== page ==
Why Strength-Training is Crucial for Women (Video)
2 min. read
The average adult does not look forward to strength-training, which can promote bone health, muscle mass, improve body mechanics and help the body fight disease and chronic illness. In fact, about half of Americans perform the recommended amount of aerobic activity each week, but only 20 percent also do the muscle-strengthening required for broader health benefits.
Moreover, women are more likely than men to reject strength-training. And that could pose health issues, particularly for women facing or experiencing menopause.
There is a direct link between the lack of estrogen after menopause and the development of osteoporosis, which is also called the “silent disease” because bone loss can occur without symptoms. Women may not realize it until their bones become so weak that even a minor strain, bump, or fall can cause a fracture.
“Strength-training is important for all of us, but it particularly becomes crucial for women after menopause,” says Luis Rodriguez, M.D., sports medicine physician with Miami Orthopedics & Sports Medicine Institute. “When estrogen levels decrease after menopause, strength-training or resistance-training can help maintain a healthy bone mineral density and sometimes it can be part of the treatment for osteopenia and osteoporosis. So strength training for women is critical.”
(Video: The Baptist Health News Team hears from Luis Rodriguez, M.D., sports medicine physician with Miami Orthopedics & Sports Medicine Institute, about the benefits of strength-training for women. Video by Steve Pipho.)
After menopause, bone resorption (breakdown) overtakes the building of new bone. Early menopause (before age 45), and any long phases in which a woman has low hormone levels and no or infrequent menstrual periods, can cause loss of bone mass. Osteopenia refers to bone density that is lower than normal, but not low enough to be classified as osteoporosis.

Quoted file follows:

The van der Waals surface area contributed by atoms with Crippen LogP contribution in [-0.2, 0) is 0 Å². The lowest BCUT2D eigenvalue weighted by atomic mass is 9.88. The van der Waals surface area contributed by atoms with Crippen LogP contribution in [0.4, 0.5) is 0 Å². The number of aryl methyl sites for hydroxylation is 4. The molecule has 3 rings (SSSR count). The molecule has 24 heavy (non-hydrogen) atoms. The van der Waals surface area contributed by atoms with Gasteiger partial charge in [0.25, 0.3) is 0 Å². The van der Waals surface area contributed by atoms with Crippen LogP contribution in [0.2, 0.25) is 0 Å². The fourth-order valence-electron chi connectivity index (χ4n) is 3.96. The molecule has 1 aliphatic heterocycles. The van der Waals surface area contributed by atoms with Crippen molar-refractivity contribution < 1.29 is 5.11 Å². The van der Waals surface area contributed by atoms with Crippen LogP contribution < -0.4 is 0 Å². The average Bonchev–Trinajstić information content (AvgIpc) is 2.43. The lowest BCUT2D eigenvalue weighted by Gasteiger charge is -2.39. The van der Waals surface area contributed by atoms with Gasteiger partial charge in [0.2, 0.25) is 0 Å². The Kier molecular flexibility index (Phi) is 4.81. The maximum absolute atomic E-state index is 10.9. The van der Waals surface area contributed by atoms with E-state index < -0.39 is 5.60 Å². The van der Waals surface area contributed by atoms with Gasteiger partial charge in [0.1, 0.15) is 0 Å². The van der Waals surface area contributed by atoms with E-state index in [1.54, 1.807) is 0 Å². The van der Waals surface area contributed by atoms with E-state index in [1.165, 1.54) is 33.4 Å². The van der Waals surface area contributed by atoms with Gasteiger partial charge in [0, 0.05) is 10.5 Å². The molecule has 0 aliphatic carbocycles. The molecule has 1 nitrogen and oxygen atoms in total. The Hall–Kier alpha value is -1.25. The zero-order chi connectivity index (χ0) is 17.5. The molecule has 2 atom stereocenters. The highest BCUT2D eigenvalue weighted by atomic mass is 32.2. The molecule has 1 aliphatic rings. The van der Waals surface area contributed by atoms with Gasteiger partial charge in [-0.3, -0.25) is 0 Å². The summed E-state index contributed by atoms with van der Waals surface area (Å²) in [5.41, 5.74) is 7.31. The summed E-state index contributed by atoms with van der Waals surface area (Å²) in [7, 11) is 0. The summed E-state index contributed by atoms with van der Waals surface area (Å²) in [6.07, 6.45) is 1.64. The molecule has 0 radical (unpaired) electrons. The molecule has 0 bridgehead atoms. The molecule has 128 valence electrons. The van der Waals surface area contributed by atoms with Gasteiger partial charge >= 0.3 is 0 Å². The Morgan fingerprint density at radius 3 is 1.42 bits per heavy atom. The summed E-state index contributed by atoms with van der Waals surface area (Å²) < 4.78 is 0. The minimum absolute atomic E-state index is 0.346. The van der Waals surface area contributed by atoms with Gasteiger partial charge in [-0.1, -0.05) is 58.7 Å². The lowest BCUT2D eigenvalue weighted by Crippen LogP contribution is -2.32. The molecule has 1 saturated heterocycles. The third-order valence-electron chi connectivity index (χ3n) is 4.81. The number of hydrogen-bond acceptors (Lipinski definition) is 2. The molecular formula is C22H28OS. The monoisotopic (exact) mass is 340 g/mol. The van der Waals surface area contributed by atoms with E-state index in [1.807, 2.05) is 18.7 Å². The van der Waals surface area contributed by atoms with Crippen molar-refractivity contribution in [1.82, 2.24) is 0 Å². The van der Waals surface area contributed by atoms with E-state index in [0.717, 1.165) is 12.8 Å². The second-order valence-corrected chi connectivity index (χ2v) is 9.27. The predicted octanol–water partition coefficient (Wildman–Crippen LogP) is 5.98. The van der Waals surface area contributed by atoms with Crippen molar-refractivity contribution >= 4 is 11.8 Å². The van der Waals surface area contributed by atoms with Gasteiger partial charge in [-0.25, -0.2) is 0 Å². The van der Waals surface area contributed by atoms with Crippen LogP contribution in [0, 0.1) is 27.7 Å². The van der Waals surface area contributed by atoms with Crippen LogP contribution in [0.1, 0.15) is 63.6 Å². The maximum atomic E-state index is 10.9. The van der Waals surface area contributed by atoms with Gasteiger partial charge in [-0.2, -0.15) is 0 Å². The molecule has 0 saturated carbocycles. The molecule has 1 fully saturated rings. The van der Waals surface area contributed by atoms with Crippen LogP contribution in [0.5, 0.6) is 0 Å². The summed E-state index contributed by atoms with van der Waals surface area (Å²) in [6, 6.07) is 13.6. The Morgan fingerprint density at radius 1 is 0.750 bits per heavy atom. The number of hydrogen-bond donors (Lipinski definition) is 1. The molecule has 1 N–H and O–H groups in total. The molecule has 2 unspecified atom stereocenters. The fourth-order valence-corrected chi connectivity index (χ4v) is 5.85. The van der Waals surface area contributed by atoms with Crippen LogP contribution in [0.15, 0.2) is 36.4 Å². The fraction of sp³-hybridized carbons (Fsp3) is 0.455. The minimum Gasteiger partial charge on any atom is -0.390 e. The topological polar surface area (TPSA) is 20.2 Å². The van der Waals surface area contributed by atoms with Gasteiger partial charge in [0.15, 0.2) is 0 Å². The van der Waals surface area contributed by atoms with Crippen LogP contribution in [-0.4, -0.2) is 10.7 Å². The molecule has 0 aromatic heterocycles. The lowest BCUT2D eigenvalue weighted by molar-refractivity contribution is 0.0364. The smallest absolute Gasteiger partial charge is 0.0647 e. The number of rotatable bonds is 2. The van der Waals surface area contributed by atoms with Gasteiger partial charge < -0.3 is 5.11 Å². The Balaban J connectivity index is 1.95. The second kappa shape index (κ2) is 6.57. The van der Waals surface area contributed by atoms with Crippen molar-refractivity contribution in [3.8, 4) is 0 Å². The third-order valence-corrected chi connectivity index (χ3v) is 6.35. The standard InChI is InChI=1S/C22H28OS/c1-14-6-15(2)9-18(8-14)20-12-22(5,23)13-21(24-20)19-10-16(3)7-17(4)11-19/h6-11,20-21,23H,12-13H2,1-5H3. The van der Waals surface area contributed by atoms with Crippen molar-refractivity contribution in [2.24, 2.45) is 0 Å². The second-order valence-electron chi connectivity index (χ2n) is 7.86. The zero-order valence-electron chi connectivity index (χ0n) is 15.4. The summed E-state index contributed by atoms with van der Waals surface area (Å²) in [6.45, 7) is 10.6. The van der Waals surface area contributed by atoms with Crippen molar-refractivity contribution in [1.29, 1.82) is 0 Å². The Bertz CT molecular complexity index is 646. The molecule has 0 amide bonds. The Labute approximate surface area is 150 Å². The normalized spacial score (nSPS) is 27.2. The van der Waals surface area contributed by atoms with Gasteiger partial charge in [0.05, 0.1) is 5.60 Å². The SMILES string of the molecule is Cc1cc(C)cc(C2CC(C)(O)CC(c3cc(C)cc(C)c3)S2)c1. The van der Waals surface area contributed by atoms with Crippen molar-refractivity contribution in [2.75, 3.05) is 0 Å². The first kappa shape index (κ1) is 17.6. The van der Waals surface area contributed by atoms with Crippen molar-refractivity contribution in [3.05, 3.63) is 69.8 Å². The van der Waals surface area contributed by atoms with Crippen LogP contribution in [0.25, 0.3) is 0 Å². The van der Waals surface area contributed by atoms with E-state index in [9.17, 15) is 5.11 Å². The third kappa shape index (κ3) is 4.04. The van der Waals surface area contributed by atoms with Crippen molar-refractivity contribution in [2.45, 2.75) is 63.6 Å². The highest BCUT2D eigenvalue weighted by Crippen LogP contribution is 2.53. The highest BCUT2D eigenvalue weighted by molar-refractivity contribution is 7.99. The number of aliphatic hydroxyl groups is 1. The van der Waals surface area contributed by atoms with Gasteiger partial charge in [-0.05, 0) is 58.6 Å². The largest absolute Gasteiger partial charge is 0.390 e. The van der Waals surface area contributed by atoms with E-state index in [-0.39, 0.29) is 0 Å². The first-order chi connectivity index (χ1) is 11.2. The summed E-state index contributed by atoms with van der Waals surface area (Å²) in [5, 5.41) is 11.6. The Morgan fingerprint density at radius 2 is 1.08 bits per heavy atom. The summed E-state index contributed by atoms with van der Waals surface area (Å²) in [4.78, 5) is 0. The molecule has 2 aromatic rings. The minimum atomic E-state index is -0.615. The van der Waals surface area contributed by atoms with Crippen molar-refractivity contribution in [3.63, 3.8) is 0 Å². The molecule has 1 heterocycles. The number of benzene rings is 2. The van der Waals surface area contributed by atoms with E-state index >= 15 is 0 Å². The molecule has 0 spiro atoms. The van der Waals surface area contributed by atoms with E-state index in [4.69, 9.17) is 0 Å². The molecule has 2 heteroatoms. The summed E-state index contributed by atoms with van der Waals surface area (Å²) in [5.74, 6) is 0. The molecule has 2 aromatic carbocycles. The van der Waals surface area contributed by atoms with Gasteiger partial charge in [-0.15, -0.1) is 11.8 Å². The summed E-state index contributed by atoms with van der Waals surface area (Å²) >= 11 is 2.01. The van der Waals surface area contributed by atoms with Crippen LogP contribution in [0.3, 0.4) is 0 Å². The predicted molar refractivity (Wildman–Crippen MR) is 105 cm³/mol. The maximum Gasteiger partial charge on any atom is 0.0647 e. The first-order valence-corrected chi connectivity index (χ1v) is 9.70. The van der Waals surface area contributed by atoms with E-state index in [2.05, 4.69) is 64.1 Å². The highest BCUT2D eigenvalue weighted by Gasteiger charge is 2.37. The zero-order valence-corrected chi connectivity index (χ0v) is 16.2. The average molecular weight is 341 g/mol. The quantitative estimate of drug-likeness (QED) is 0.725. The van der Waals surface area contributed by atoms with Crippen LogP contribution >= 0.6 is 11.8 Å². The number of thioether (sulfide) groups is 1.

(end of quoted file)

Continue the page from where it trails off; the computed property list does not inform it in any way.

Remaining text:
The U.S. Centers for Disease Control and Prevention (CDC) recommends muscle-strengthening activities on two or more days a week that work all major muscle groups (legs, hips, back, abdomen, chest, shoulders, and arms). Before starting any exercise program, consult your primary care physician. You may also wish to consult with a certified fitness professional to learn safe techniques before beginning a strength-training program. One set of eight to 12 repetitions, working the muscles to the point of fatigue, is usually sufficient for each muscle group, according to the American Heart Association (AHA).
A well-rounded strength-training program provides the following benefits for both men and women, according to the AHA:
- Increased strength of bones, muscles and connective tissues (tendons and ligaments);
- Lower risk of injury;
- Increased muscle mass, which makes it easier for your body to burn calories and maintain a healthy weight;
- Better quality of life.
“If you think about how we use our muscles, we use them for everything,” says Dr. Rodriguez. “We use them in our daily lives, to go to the grocery store, to carry your kids, to play with them, and to do stuff around the house. The more we prepare and condition the muscles for these activities, the better off we will be and even help prevent injuries from those daily activities.”
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